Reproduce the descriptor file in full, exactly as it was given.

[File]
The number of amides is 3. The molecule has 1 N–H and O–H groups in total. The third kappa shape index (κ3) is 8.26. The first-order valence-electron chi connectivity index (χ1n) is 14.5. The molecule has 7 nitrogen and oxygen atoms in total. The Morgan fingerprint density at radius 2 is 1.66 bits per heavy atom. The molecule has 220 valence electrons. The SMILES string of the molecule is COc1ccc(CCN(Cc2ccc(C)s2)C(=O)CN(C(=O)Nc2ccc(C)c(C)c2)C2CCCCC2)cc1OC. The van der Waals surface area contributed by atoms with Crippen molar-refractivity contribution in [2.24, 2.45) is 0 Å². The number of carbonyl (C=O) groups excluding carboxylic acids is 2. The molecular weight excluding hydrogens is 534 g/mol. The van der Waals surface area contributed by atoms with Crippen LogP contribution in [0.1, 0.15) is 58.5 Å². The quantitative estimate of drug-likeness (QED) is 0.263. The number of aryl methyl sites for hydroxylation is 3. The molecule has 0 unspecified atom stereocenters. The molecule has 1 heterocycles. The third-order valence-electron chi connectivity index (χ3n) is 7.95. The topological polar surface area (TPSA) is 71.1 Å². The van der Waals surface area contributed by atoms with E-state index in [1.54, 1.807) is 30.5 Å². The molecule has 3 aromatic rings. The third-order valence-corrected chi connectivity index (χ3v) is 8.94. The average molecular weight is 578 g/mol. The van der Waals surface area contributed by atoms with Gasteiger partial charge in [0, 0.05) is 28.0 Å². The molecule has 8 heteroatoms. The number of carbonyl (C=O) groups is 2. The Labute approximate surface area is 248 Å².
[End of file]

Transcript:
The number of amides is 3. The molecule has 1 N–H and O–H groups in total. The third kappa shape index (κ3) is 8.26. The first-order valence-electron chi connectivity index (χ1n) is 14.5. The molecule has 7 nitrogen and oxygen atoms in total. The Morgan fingerprint density at radius 2 is 1.66 bits per heavy atom. The molecule has 220 valence electrons. The SMILES string of the molecule is COc1ccc(CCN(Cc2ccc(C)s2)C(=O)CN(C(=O)Nc2ccc(C)c(C)c2)C2CCCCC2)cc1OC. The van der Waals surface area contributed by atoms with Crippen molar-refractivity contribution in [2.24, 2.45) is 0 Å². The number of carbonyl (C=O) groups excluding carboxylic acids is 2. The molecular weight excluding hydrogens is 534 g/mol. The van der Waals surface area contributed by atoms with Crippen LogP contribution in [0.1, 0.15) is 58.5 Å². The quantitative estimate of drug-likeness (QED) is 0.263. The number of aryl methyl sites for hydroxylation is 3. The molecule has 0 unspecified atom stereocenters. The molecule has 1 heterocycles. The third-order valence-electron chi connectivity index (χ3n) is 7.95. The topological polar surface area (TPSA) is 71.1 Å². The van der Waals surface area contributed by atoms with E-state index in [1.54, 1.807) is 30.5 Å². The molecule has 3 aromatic rings. The third-order valence-corrected chi connectivity index (χ3v) is 8.94. The average molecular weight is 578 g/mol. The van der Waals surface area contributed by atoms with Gasteiger partial charge in [0, 0.05) is 28.0 Å². The molecule has 8 heteroatoms. The number of carbonyl (C=O) groups is 2. The Labute approximate surface area is 248 Å².